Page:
Can SAVE really help?

December 30, 2011 § Leave a comment

States like Arizona and Alabama that have passed anti-immigration laws recently plan to rely extensively on a program called the Systematic Alien Verification for Entitlements (SAVE) or some other system of verification, such as E-verify, as the mechanism for determining whether someone is unlawfully present in the country. This is disturbing because neither SAVE nor E-Verify will be able to answer the question of whether someone is in the United States lawfully. According to the Immigration Policy Center, “there is no magic database or system that gives the simple, speedy determination of unlawful presence that states crave. The SAVE program, operated by the United States Citizenship and Immigration Services (USCIS), does not and was never designed to meet these needs. SAVE can only verify immigration status or immigration information at a particular point in time, and cannot determine whether someone is unlawfully present in the U.S. E-Verify is a federal database that can only be used to verify a worker’s authorization to work in the U.S.

Immigration law is too complex for a system like SAVE or E-Verify to serve as an accurate indicator of someone’s immigration status. Too many factors exist that require careful analysis to make an individual determination: interpretation of federal laws, regulations, policies and procedures; administrative and judicial processes; interaction with multiple agencies; balancing of national interests including foreign policy, national security, and humanitarian and international law; the exercise of discretion; and decisions about the most effective use of federal resources.

SAVE has been designed to simply verify that the immigration documents or information provided by an immigrant are accurate at that moment in time. For example, it will confirm that someone is:an asylum applicant; an applicant for lawful permanent residence who is married to a U.S. citizen; an applicant for a U-visa as a victim of domestic violence; a Cuban paroled into the U.S. who is not yet eligible for adjustment of status under the Cuban Adjustment Act; a lawful permanent resident in removal proceedings because of a shoplifting conviction; or a college student whose removal proceedings have been terminated as a matter of prosecutorial discretion. Notably, SAVE does not use the terms “lawfully” or “unlawfully” present in its response.

E-Verify, on the other hand, confirms employment eligibility. It is an Internet-based system operated by USCIS that compares information from an employee’s Form I-9, Employment Eligibility Verification, to data from U.S. Department of Homeland Security and Social Security Administration records. Like SAVE, E-Verify cannot be used to determine whether someone is lawfully present in the U.S. – it only verifies work authorization.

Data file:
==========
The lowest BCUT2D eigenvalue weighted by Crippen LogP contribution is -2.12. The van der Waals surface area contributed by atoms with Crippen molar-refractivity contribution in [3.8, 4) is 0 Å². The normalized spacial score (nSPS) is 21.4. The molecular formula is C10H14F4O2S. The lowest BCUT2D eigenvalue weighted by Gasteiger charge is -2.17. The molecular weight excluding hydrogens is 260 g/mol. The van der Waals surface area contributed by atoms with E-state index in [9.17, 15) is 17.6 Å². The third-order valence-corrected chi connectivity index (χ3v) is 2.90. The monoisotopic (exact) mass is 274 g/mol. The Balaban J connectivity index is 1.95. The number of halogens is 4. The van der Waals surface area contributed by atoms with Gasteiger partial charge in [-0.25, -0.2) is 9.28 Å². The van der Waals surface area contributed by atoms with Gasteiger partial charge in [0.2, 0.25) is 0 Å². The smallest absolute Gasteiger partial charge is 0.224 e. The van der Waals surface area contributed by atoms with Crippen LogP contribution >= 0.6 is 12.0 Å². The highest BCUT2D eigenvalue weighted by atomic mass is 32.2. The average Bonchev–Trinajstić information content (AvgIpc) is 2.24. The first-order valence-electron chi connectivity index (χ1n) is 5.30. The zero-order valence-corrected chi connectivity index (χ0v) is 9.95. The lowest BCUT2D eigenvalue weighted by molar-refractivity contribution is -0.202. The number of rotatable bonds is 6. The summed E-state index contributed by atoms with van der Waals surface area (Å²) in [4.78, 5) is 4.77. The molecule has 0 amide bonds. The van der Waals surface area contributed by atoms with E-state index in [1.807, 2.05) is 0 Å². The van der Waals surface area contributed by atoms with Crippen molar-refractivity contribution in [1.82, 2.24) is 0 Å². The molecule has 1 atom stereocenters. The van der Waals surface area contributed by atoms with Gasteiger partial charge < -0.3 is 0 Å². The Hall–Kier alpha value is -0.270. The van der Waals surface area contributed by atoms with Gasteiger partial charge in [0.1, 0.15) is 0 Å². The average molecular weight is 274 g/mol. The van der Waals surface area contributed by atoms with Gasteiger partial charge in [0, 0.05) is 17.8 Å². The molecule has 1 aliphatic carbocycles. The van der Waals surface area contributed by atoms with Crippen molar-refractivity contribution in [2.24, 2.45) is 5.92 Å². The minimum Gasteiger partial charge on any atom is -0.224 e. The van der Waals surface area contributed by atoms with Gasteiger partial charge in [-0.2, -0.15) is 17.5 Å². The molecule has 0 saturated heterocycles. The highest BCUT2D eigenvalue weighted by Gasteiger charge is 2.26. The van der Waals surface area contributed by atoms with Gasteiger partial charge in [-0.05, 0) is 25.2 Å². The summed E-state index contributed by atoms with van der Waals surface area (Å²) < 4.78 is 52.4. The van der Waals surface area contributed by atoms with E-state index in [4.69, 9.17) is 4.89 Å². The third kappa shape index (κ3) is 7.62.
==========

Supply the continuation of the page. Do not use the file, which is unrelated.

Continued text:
This IPC article addresses in more detail how the two programs work. Specifically SAVE was never designed to answer whether someone is lawfully present in the U.S., but government agencies have used its information to assess benefit eligibility. For example, a verification system whose current incarnation is SAVE was legislatively authorized by section 121 of the Immigration Reform and Control Act of 1986 (IRCA). It was originally intended for use by a limited number of benefits granting agencies. The 2005 REAL ID Act subsequently allowed use of SAVE in verifying immigration status for driver’s license issuance. Again, this is disturbing since SAVE is not reliable for this purpose and may make mistakes that could directly cause an eligible individual’s benefit to be delayed or denied.

Currently, in order to correct records when SAVE’s answer to a benefits granting agency is inaccurate, one must make an appointment with the local USCIS office, call the National Customer Service center or through a Freedom of Information Act (FOIA)/Privacy Act request. The website provides no information about a remedy when verification is done in connection with other purposes, or when a response from SAVE is unreasonably delayed.

In short, SAVE can’t save us from doing all the legal and factual analysis. Sorry to disappoint but there aren’t easy answers when it comes to immigration law.

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